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Although Armenia is a Christian country, its food has definite Islamic roots. The food is very spicy and often contains a lot of garlic. People often eat shish kebabs of lamb cooked over open fires. Stews such as solyanka are made of beef hocks, ears, and other remnants heavily spiced with herbs such as coriander, tarragon, and paprika. Yogurt is very popular but is used more as an addition to a dish than eaten alone as it is in the United States and Europe. The yogurt is often mixed with mint and used to thicken and flavor soups. Although many different fruits are eaten fresh in Armenia, one of the favorites is pshat, the fruit of the oleaster. It is acorn-shaped and has a dry, dusty taste. The bread, called lavash, is much like baklava without the sweetness. It begins as a large, thin sheet of dough and then is folded over again and again. Drinks are almost always flavored with spices. Several cold drinks are made using tarragon to spice them. Another, called tahn, is made with salt and minted yogurt. Most towns have their own wine-making facilities that use local fruits such as mulberry and apricots. Some is distilled to make brandy. The country also makes a number of light and dark beers.

Armenian cuisine is a national treasure, a delicate mix of lightly spiced meats, fresh salads, lots of chewy light lavash bread and home-made specialities dating back centuries. It combines elements of the cuisines of all its historic neighbours - Arabic, Russian, Greek and Persian - but remains distinctive. Scientists believe that the first wheat was grown on the southern flanks of historic Armenia, south of Lake Van, while the Romans dubbed the apricot prunus armeniaca, or Armenian prune. A lot of Armenian produce is practically organic by default, and you might notice a difference between industrial-scale Western supermarket chicken and happily free-range Armenian chicken.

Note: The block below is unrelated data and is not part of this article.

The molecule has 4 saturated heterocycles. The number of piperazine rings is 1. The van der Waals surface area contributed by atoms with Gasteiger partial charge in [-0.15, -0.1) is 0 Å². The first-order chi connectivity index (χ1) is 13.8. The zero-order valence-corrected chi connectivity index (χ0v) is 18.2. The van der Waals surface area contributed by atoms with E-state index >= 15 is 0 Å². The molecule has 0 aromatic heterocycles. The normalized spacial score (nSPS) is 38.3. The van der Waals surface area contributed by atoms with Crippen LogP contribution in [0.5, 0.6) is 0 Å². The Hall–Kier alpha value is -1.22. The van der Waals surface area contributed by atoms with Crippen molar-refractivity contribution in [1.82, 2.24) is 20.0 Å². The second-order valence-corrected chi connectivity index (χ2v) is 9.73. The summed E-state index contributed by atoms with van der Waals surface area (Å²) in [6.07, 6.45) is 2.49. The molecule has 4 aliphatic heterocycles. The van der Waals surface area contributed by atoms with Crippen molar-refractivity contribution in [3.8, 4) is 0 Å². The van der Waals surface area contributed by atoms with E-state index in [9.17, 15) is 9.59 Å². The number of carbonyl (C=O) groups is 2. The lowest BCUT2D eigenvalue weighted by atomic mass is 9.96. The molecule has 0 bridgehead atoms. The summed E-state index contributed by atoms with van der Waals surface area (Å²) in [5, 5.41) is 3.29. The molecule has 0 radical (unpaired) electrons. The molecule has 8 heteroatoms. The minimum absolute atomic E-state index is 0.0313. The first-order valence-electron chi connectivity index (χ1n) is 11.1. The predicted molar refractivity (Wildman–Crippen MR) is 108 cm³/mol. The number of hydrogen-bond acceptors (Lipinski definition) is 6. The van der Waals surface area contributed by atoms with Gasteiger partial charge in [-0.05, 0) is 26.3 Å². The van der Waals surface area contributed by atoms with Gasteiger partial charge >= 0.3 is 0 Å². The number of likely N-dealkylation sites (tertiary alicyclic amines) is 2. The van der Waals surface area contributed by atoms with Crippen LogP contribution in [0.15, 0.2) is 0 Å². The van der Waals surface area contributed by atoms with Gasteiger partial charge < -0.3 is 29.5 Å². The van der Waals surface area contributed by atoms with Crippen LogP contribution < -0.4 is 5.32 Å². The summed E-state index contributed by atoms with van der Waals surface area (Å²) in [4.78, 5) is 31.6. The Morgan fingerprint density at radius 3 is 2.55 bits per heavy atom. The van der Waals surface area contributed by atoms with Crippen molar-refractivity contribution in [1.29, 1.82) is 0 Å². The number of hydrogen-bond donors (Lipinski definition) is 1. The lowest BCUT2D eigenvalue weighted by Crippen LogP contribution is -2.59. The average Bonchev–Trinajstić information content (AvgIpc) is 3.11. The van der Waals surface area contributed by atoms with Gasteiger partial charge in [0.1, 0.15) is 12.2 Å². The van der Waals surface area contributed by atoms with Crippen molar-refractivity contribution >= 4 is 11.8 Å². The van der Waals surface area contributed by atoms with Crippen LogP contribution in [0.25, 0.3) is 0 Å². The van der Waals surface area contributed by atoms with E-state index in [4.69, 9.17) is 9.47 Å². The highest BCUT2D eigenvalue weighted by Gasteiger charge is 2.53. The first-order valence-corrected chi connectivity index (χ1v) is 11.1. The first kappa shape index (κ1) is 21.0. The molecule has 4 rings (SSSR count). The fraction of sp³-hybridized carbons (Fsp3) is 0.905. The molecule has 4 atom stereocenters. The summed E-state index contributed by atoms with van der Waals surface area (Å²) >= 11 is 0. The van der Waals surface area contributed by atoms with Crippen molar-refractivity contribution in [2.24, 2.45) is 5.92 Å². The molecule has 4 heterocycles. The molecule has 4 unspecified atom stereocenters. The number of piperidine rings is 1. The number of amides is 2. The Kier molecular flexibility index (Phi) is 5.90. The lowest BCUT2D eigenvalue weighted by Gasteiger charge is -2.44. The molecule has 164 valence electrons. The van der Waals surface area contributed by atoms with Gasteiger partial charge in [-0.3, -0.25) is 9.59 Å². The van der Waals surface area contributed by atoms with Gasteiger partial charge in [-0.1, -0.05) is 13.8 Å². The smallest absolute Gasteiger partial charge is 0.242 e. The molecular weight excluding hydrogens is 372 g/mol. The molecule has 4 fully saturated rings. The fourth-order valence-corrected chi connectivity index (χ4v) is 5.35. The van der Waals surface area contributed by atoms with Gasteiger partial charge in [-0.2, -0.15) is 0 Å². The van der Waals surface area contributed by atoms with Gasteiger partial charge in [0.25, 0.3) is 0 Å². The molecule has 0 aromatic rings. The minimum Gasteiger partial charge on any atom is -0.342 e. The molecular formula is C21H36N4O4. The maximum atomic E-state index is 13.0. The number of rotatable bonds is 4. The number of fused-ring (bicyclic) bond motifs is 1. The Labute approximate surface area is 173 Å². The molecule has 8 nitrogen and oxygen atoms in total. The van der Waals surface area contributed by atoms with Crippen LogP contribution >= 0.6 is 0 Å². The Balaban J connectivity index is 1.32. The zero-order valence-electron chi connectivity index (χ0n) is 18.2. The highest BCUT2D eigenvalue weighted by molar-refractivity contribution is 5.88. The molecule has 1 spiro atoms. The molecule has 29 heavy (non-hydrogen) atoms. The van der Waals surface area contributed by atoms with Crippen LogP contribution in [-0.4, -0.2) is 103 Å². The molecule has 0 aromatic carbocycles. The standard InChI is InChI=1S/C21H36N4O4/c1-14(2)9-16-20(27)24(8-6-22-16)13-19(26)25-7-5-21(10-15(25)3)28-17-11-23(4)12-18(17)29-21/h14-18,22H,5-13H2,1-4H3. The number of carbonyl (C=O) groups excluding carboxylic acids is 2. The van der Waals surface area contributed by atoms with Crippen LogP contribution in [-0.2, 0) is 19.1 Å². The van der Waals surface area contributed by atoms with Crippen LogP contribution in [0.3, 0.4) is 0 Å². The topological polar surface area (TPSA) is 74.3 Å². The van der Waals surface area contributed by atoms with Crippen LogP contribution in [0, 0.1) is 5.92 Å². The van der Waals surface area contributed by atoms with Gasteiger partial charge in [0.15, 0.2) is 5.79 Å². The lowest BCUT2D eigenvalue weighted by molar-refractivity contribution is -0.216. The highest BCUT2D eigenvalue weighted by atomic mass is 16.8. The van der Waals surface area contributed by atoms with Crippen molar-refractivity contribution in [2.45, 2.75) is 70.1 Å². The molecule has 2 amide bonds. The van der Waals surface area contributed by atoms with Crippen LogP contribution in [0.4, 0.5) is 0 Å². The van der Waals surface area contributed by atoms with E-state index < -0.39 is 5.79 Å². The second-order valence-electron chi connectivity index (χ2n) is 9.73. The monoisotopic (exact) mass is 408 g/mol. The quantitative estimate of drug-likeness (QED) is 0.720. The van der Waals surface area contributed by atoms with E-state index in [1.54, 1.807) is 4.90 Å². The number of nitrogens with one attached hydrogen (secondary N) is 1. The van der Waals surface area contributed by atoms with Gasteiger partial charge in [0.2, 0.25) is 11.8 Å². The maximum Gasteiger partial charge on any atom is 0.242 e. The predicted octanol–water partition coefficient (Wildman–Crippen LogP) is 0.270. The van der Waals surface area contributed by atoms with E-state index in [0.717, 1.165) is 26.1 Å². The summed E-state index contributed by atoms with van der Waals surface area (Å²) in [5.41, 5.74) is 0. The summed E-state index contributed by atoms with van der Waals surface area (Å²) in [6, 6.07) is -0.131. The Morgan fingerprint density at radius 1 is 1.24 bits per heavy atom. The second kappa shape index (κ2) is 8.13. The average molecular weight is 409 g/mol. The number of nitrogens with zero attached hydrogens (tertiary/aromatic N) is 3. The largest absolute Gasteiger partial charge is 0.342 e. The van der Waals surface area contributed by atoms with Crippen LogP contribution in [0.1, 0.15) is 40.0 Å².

If there's one word for dining, it's khoravats (barbecued food). Pork is the favourite, though lamb, beef and sometimes chicken are usually available too. Ishkhan khoravats is grilled trout from Lake Sevan. Siga is another good grilledfish dish. Kebabs are also very common. Broadly speaking, western Armenian cuisine is more similar to Lebanese and Turkish cooking, while eastern Armenian has more Russian and Georgian influences. Besides khoravats, staples include dolmas (rice wrapped in vine leaves), soups, vegetable stews and lavash fresh from the oven. Armenians aren't afraid to throw in garlic and salt by the handful to boost the flavour. Hors d'oeuvres include cold salads, salty cheeses and dips such as jajik (yogurt with cucumbers and fennel). Tan abour is yogurt soup sprinkled with parsley and fennel, much admired for its curative qualities. Pastries appear everywhere, such as Georgian khachapuri (cheese pies) and bourek (flaky pastry with salty cheese and spinach). Cured meats include sujukh or yeghchik (dark, cured spicy sausage) and basturma (finely cured ham). Desserts include honeydrenched baklava and sweetly crunchy kedayif (dessert pastry) though thick chocolate cakes and tortes are popular in the region too.


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